Building a Better World for Animals

It’s true that San Diego Humane Society is based in Southern California — the organization’s five campuses span the large and highly populated county, with locations in El Cajon, Escondido, Ramona, San Diego and Oceanside. And while this private, open-admission shelter is committed to creating a more humane San Diego for animals and people in need, it is also a national leader in the field of animal welfare. Through innovative programs that touch the lives of nearly 50,000 animals each year, San Diego Humane Society is creating best practices that help shelters across the country save more lives in their own communities. Here are a few things that make San Diego Humane Society more than a traditional animal shelter.

World-class veterinary care
PHOTO COURTESY SAN DIEGO HUMANE SOCIETY
PHOTO COURTESY SAN DIEGO HUMANE SOCIETY»

Through its Veterinary Medicine program, the organization provides lifesaving care rarely seen in shelter environments — including orthopedics, cancer treatment, specialized dental surgeries and infectious disease management. San Diego Humane Society’s Chief Medical Officer, Dr. Zarah Hedge, is one of just 28 veterinarians in the country certified in shelter medicine by the American Board of Veterinary Practitioners. In 2018, San Diego Humane Society opened the Pilar & Chuck Bahde Center for Shelter Medicine, the first of its kind in California. A true teaching hospital, this center focuses not only on providing services for animals in care, but also on educating the shelter veterinarians of tomorrow. San Diego Humane Society’s competitive shelter medicine internships draw applicants from across the country and train talented veterinarians for careers caring for the diverse needs of shelter populations.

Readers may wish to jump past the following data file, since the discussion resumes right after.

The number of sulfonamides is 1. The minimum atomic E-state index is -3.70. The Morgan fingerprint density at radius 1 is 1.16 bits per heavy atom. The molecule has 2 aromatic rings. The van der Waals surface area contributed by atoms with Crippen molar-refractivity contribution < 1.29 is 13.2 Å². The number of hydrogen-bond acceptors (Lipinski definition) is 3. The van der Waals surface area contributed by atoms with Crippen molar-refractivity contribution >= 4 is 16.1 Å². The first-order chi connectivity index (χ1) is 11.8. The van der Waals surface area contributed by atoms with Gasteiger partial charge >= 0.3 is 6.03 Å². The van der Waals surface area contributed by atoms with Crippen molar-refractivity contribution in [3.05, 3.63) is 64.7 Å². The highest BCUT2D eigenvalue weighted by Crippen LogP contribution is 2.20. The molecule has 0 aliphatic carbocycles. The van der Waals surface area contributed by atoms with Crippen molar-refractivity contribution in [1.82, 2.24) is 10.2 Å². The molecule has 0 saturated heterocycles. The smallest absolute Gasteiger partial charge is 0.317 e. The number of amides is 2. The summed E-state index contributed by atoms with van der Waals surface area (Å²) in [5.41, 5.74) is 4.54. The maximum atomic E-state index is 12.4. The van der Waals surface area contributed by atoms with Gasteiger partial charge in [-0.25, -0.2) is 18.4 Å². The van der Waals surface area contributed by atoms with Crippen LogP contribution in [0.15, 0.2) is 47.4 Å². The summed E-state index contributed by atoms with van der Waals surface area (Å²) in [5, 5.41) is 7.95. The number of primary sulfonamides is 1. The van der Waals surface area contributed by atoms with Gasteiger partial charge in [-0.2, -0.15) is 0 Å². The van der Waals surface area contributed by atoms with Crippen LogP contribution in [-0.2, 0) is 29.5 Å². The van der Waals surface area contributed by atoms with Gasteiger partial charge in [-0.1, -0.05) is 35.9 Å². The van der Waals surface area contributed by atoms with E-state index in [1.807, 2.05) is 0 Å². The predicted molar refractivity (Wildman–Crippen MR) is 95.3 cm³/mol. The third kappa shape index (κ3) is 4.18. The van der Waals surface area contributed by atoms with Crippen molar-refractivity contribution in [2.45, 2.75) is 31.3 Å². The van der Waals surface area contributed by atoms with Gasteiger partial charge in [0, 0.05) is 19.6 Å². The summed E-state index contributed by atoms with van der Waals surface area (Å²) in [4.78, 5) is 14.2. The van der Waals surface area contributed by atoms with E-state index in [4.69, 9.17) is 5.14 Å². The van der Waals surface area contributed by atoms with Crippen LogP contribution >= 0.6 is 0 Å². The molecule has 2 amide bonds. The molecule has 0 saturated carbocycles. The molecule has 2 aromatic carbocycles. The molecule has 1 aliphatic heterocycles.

24-hour Kitten Nursery
PHOTO COURTESY SAN DIEGO HUMANE SOCIETY
PHOTO COURTESY SAN DIEGO HUMANE SOCIETY»

In 2009, San Diego Humane Society opened the first 24-hour Kitten Nursery in the country. Here, caregivers provide neonate kittens — some just days, or even hours, old — with around-the-clock bottle-feeding, temperature regulation, medical attention and more. Before this facility was developed, these fragile animals had nowhere else to turn. Since its inception, the Kitten Nursery has cared for more than 13,000 kittens and shares its knowledge to help other shelters set up similar lifesaving centers. In fact, two years ago, San Diego Humane Society established a free online Kitten Resource Center to help shelter professionals start and successfully operate kitten programs. It now has about 100 subscribers from the U.S. and Canada, and is helping to save more tiny lives every day.

A place for wildlife
PHOTO COURTESY SAN DIEGO HUMANE SOCIETY
PHOTO COURTESY SAN DIEGO HUMANE SOCIETY»